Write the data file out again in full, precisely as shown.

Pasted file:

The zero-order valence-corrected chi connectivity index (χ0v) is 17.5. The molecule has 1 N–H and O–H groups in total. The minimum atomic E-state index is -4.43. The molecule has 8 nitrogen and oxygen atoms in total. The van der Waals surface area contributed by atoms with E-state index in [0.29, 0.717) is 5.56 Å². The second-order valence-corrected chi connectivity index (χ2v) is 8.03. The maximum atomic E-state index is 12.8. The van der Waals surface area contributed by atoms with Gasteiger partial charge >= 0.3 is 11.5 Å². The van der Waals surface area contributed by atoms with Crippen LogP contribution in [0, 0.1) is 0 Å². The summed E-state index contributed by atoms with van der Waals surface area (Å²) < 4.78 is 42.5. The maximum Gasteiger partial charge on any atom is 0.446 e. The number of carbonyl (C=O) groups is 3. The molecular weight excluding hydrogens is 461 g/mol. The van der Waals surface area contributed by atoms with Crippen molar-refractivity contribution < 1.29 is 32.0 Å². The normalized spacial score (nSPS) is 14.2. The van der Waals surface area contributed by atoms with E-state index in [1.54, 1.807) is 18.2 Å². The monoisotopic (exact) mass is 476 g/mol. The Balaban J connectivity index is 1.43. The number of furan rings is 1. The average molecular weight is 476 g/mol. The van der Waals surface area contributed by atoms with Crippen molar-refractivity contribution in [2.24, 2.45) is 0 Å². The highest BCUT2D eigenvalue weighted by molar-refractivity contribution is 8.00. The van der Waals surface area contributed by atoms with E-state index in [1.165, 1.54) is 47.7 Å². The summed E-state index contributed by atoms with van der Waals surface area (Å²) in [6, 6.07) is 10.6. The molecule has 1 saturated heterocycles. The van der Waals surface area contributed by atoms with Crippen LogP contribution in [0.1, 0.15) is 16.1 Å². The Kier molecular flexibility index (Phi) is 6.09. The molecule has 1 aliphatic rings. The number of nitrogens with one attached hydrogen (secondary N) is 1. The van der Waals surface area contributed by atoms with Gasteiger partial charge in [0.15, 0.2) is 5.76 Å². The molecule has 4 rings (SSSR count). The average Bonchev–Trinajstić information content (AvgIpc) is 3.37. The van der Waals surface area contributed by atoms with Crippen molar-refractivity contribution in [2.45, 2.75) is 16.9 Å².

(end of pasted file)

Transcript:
The zero-order valence-corrected chi connectivity index (χ0v) is 17.5. The molecule has 1 N–H and O–H groups in total. The minimum atomic E-state index is -4.43. The molecule has 8 nitrogen and oxygen atoms in total. The van der Waals surface area contributed by atoms with E-state index in [0.29, 0.717) is 5.56 Å². The second-order valence-corrected chi connectivity index (χ2v) is 8.03. The maximum atomic E-state index is 12.8. The van der Waals surface area contributed by atoms with Gasteiger partial charge >= 0.3 is 11.5 Å². The van der Waals surface area contributed by atoms with Crippen LogP contribution in [0, 0.1) is 0 Å². The summed E-state index contributed by atoms with van der Waals surface area (Å²) < 4.78 is 42.5. The maximum Gasteiger partial charge on any atom is 0.446 e. The number of carbonyl (C=O) groups is 3. The molecular weight excluding hydrogens is 461 g/mol. The van der Waals surface area contributed by atoms with Crippen molar-refractivity contribution < 1.29 is 32.0 Å². The normalized spacial score (nSPS) is 14.2. The van der Waals surface area contributed by atoms with E-state index in [1.54, 1.807) is 18.2 Å². The monoisotopic (exact) mass is 476 g/mol. The Balaban J connectivity index is 1.43. The number of furan rings is 1. The average molecular weight is 476 g/mol. The van der Waals surface area contributed by atoms with Crippen molar-refractivity contribution in [2.24, 2.45) is 0 Å². The highest BCUT2D eigenvalue weighted by molar-refractivity contribution is 8.00. The van der Waals surface area contributed by atoms with E-state index in [1.165, 1.54) is 47.7 Å². The summed E-state index contributed by atoms with van der Waals surface area (Å²) in [6, 6.07) is 10.6. The molecule has 1 saturated heterocycles. The van der Waals surface area contributed by atoms with Crippen LogP contribution in [0.1, 0.15) is 16.1 Å². The Kier molecular flexibility index (Phi) is 6.09. The molecule has 1 aliphatic rings. The number of nitrogens with one attached hydrogen (secondary N) is 1. The van der Waals surface area contributed by atoms with Gasteiger partial charge in [0.15, 0.2) is 5.76 Å². The molecule has 4 rings (SSSR count). The average Bonchev–Trinajstić information content (AvgIpc) is 3.37. The van der Waals surface area contributed by atoms with Crippen molar-refractivity contribution in [2.45, 2.75) is 16.9 Å².